FFAR Grant Improves Chickpeas’ Protein Content & Quality
DAVIS, Calif. (August 4, 2021) — The future of agriculture requires producing more food on less land in an environmentally sustainable manner. Ensuring global nutritional security depends in large part on plants that are more efficient at producing calories and protein than livestock. However, centuries of crop domestication have limited the genetic capacity to improve widely consumed crops to meet these needs. The Foundation for Food & Agriculture Research, with matching funding from Open Philanthropy, is awarding a $1,000,000 Plant Protein Enhancement Project grant to NuCicer to introduce greater genetic diversity into chickpea varieties. This research is increasing protein content and quality and developing other desirable agronomic traits in chickpeas.
Chickpeas are an ideal source of nutrition. These tiny beans are packed with protein and do not need nitrogen fertilizer, which reduces their carbon footprint. This research will help overcome the genetic bottleneck that is limiting chickpea nutritional and agronomic enhancements. In addition, chickpea protein has potential to be used by the plant-based meat substitute industry. Both direct consumption and plant-based meat substitute industry consumption are needed to meet future global protein demand in a sustainable way.
While chickpeas have the potential to be a major source of protein in the future, domestication has wrung dry the genetic opportunities from domesticated varieties. By crossbreeding wild chickpeas with domesticated chickpeas, NuCicer’s material contains forty times more genetic variation. The crossbred chickpeas show significant genetic potential for improving many traits, including insect and disease resistance, drought tolerance and seed protein content and quality.
NuCicer researchers, led by Dr. Brendan Riely and Dr. Douglas Cook, are analyzing the protein content and quality within the crossbred chickpea varieties to understand the full possibilities of its genetic resources to create groundbreaking improvements in chickpea protein. Initial results show protein content can be increased by at least 75 percent beyond commercial varieties. The goal of the research is to implement breeding strategies for further improving protein content and quality in chickpea varieties that also express desired traits such as climate resilience and pest and disease resistance.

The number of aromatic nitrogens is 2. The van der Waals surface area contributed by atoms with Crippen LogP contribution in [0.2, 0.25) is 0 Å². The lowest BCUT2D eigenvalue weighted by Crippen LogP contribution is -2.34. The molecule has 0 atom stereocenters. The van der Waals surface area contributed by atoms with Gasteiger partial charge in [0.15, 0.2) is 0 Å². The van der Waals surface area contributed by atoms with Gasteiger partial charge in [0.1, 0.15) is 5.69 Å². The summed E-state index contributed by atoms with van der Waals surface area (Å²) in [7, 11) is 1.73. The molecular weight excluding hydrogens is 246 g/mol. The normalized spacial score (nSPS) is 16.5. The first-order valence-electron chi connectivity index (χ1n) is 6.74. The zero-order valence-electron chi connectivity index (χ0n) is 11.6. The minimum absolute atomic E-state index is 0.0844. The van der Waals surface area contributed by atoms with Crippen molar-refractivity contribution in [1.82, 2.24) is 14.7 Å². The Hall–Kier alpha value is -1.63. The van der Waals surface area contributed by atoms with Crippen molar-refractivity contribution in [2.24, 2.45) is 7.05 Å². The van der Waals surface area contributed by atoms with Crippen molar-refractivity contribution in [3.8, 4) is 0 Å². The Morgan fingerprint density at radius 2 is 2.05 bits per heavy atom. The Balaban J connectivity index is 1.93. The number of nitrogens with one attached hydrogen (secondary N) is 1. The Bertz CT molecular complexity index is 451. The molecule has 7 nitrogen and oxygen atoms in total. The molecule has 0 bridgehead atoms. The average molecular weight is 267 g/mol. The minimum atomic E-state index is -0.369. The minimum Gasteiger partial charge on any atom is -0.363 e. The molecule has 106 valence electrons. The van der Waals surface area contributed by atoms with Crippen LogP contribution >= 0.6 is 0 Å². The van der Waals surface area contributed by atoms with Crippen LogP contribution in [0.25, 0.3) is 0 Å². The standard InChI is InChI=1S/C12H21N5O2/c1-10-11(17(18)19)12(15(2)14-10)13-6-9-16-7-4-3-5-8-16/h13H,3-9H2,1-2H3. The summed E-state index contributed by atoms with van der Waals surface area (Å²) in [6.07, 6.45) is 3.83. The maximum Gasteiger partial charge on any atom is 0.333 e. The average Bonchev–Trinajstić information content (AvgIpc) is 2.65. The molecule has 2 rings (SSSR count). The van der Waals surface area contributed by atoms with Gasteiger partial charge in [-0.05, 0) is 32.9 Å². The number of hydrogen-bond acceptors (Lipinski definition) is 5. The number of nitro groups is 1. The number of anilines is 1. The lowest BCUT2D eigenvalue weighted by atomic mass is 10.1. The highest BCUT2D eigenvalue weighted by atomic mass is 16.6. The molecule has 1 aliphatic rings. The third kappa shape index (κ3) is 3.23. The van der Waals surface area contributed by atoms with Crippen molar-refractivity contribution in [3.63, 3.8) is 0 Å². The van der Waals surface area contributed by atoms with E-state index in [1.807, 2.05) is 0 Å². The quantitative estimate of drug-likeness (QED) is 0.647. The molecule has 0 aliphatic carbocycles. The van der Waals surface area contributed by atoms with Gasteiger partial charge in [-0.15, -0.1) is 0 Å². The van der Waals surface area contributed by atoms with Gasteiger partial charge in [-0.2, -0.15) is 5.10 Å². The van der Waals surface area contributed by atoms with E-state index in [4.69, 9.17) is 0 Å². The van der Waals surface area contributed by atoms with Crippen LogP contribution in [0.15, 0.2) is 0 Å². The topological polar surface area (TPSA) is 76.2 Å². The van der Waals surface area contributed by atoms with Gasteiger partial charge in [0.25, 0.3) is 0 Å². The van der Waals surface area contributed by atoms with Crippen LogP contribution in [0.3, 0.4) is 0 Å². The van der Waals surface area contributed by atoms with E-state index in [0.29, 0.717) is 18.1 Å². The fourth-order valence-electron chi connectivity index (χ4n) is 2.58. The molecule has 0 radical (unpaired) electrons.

Chickpea is already low in flavor, color, and aroma and does not contain common allergens. Increasing protein content enables NuCicer to produce affordable, nutritious chickpea protein ingredients that will outcompete soy and pea and can replace animal proteins for a sustainable future.Kathryn Cook
Chief Executive Officer, NuCicer
The researchers will fuel a global effort to accelerate chickpea development as a commercially viable and environmentally friendly crop through publications and collaborations.
FFAR launched the Plant Protein Enhancement Project through its Crops of the Future Collaborative in 2019 to enhance the protein yield of plant-based staple crops and decrease costs. This competitive research program funds grants to enhance the supply chain for plant-based protein in a profitable and sustainable manner. Applicants were not required to secure matching funds.
Crops of the Future Collaborative
The Crops of the Future Collaborative is a public-private, multi-participant consortium convened by the Foundation for Food & Agriculture Research. The Collaborative brings together companies and research organizations to accelerate development of new crop varieties that address food and agriculture challenges. The Collaborative leverages participants’ resources to expand the scientific understanding of characteristics giving rise to complex traits that crops need to adapt to changing environments.